A story in progress.
Rose was living without answers. After sixteen years, she was learning to stop asking for them. The desire to seek truth was being pounded out of her like metal caught between the hammer and the anvil. She had learned that it was safer to accept things how they are, asking no questions.
“Just leave it,” her mother had told her, “just let it lie.”
So Rose was letting it lie.
“Settle. Don’t ask questions,” the voice inside her head screamed.
Rose had believed that her entire existence had been a mistake, a flaw. She was an accident, according to local sources, the product of a drunken escapade between a traveling man and a young, rebellious Lakota woman. Rose’s mere presence seemed to be a source of irritation to her mother, and while Rose desired to ask her mother about her conception and birth, she feared the answer or slap she might receive.
“You have no future, nowhere to run,” continued the voice.
Rose believed that too. What choice did she have? Everyone she knew felt the same way she felt. What made Rose any different? How was she better than any of the others in this god-forsaken land? She was fatherless, with grandparents dead and a mother who could barely stand to look at her.
“This land is dry, full of the dead,” the elders whispered to all the young children who sat at their feet on broken porches.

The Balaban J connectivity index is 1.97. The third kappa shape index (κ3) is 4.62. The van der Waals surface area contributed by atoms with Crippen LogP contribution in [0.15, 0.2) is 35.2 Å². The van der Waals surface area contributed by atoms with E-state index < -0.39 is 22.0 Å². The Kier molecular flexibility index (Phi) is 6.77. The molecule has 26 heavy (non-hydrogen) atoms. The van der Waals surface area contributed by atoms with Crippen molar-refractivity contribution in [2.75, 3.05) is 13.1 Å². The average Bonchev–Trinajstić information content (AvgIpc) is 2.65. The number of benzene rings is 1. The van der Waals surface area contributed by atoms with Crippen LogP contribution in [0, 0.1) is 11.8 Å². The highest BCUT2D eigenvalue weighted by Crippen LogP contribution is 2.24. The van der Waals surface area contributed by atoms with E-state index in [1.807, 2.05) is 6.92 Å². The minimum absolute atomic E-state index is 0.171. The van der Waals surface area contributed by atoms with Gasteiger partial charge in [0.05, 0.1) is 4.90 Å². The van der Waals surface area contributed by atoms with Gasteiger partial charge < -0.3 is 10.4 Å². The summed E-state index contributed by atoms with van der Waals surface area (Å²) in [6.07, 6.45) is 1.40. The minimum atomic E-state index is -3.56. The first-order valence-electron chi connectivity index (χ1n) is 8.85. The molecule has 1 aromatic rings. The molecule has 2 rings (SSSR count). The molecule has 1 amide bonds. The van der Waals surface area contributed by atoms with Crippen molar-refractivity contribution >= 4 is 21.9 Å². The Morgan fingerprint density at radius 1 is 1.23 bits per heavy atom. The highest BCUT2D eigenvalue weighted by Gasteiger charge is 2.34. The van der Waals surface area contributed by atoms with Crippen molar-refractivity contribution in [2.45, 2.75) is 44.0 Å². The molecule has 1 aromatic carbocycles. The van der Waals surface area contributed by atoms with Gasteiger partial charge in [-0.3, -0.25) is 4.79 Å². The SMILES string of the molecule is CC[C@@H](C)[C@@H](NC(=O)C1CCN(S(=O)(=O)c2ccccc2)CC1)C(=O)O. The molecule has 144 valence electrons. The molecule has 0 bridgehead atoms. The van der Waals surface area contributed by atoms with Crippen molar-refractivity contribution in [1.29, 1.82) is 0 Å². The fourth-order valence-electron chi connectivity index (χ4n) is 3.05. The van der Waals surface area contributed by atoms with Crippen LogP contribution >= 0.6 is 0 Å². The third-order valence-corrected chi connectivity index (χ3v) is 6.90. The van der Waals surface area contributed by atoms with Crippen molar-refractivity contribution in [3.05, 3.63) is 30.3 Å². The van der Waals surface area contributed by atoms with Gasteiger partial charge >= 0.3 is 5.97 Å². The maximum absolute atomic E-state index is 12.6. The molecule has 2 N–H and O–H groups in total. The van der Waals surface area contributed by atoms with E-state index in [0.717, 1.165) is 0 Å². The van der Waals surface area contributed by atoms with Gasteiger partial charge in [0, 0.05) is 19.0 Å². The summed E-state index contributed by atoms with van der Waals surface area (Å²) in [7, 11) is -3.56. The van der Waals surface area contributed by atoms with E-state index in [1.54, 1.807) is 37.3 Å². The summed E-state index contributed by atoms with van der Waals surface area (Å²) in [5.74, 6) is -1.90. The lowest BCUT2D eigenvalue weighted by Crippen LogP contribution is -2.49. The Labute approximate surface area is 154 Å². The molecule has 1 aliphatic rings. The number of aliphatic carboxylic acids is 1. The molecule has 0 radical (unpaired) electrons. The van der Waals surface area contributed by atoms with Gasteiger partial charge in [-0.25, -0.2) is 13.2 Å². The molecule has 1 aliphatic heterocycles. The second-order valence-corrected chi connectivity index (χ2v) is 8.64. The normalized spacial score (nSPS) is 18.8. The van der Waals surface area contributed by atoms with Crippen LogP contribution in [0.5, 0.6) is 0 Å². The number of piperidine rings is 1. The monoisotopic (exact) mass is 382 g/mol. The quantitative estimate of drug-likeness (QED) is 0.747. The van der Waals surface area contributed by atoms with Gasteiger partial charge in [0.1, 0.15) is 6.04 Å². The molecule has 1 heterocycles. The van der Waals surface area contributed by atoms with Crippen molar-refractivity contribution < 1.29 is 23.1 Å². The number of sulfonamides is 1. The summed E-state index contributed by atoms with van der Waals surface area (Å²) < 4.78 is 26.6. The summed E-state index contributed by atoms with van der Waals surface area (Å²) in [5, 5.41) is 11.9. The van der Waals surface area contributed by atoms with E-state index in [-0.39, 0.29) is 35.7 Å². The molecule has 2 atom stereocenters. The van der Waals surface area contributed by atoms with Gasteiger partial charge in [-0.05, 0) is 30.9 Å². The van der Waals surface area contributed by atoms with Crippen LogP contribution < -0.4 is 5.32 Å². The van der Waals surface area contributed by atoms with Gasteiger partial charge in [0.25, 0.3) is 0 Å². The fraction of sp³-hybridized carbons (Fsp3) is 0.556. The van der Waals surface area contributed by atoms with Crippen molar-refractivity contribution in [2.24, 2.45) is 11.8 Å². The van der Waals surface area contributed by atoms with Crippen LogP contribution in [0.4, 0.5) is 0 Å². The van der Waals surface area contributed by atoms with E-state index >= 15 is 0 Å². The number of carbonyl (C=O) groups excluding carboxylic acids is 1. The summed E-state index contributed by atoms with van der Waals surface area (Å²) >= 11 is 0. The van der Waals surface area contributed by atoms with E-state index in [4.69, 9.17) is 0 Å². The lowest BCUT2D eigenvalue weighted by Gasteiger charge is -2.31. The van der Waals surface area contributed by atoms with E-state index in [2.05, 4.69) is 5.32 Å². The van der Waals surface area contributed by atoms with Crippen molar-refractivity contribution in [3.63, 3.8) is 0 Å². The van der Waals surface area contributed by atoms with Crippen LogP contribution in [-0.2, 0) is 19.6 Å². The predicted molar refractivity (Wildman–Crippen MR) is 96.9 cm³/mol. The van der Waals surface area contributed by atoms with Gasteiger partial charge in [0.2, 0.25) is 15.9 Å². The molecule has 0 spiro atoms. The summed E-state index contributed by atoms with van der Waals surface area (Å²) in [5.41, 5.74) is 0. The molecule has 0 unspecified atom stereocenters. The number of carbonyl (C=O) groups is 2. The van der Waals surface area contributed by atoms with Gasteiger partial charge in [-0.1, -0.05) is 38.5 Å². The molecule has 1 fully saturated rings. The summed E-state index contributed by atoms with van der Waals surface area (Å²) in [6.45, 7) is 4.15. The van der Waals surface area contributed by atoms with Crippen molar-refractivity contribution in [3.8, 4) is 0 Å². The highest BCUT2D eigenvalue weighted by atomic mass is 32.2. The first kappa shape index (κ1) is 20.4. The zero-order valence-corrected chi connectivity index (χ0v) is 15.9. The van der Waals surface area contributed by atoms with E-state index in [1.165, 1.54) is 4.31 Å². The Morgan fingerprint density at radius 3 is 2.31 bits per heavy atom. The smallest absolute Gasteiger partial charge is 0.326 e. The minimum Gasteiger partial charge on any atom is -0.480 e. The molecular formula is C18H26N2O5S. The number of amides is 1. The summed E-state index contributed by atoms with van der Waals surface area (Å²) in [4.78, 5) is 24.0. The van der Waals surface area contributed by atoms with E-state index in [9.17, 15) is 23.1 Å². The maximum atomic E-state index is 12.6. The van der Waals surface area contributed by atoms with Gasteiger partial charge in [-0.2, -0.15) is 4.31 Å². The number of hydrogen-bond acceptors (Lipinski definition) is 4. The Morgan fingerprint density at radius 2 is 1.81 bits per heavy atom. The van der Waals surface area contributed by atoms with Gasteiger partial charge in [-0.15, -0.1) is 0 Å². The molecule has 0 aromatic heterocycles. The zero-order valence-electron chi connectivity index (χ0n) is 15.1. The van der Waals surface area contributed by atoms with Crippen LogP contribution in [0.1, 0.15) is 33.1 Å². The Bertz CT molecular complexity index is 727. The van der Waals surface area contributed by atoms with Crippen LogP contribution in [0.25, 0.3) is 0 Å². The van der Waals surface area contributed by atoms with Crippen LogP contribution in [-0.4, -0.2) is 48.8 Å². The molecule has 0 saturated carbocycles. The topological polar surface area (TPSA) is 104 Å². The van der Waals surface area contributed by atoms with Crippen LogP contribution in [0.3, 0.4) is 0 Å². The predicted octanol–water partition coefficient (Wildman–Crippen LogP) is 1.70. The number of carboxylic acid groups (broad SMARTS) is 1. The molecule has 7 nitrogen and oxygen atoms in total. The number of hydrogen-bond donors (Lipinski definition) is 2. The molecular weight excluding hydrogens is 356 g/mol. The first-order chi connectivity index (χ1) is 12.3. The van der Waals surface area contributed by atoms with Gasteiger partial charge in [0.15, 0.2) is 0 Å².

The western wind brought Rose back into the present. Looking down, Rose inhaled deeply as she gazed into the dark abyss of the ravine. It seemed to beckon to her with its dark, enveloping expanse.
“Just jump,” the voiced chimed in, “better now than more misery later.”
The cutting wind was picking up, and Rose knew that a storm was on its way. Perhaps the wind would blow her from the edge of the precipice, sparing her the trouble of jumping.
“If the wind sweeps me over, I’ve committed no sin,” she thought to herself.
She was certain that the Catholic god would view it differently, however. What about the Lakota god? What were his views about such things, or did he have a mandate about taking one’s own life? Surely he would understand. Surely he would show compassion to a girl like Rose, a girl who was born without hope, with nothing but bad signs surrounding her entire sixteen years in this harsh place.
“Mother will be relieved,” Rose whispered to herself. “Maybe she will have peace when I am gone.”
Her thoughts continued to fade in and out as she stood waiting for the winds to decide her fate.
“Everything is wrong,” she chanted, “nothing is right or good. Nothing is how it should be.”